Area Forecast Discussion
Issued by NWS Charleston, WV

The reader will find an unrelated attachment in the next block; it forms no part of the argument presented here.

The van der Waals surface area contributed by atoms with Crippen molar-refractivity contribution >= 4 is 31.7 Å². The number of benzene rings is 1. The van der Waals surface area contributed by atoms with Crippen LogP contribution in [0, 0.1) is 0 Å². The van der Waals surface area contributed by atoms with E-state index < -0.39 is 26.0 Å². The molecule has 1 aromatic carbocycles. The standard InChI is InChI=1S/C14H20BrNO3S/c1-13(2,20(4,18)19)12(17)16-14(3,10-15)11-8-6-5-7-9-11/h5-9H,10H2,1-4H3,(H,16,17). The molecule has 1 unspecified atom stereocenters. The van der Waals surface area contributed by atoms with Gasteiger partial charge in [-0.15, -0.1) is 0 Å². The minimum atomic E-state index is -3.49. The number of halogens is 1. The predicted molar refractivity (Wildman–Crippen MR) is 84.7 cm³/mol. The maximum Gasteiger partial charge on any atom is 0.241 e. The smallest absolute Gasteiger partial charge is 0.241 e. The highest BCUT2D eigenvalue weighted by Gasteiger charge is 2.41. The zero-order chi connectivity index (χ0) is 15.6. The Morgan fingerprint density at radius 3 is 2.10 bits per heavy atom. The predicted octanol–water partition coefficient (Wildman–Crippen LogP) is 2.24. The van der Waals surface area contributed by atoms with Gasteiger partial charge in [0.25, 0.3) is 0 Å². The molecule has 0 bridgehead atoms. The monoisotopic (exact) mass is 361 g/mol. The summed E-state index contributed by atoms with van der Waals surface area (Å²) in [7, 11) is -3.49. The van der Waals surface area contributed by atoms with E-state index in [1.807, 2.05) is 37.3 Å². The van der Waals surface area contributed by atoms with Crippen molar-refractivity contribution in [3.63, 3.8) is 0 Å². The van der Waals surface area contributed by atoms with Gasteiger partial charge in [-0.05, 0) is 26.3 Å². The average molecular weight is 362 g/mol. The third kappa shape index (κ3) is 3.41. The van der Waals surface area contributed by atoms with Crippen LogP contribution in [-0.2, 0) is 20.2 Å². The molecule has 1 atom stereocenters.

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807 FXUS61 KRLX 261851 AFDRLX AREA FORECAST DISCUSSION National Weather Service Charleston WV 251 PM EDT Sun May 26 2024 .SYNOPSIS... Showers and storms through Memorial Day weekend in response to a cold front. Damaging wind gusts, hail, and locally heavy downpours will be possible. Remaining unsettled Tuesday and Wednesday. && .NEAR TERM /THROUGH MONDAY/...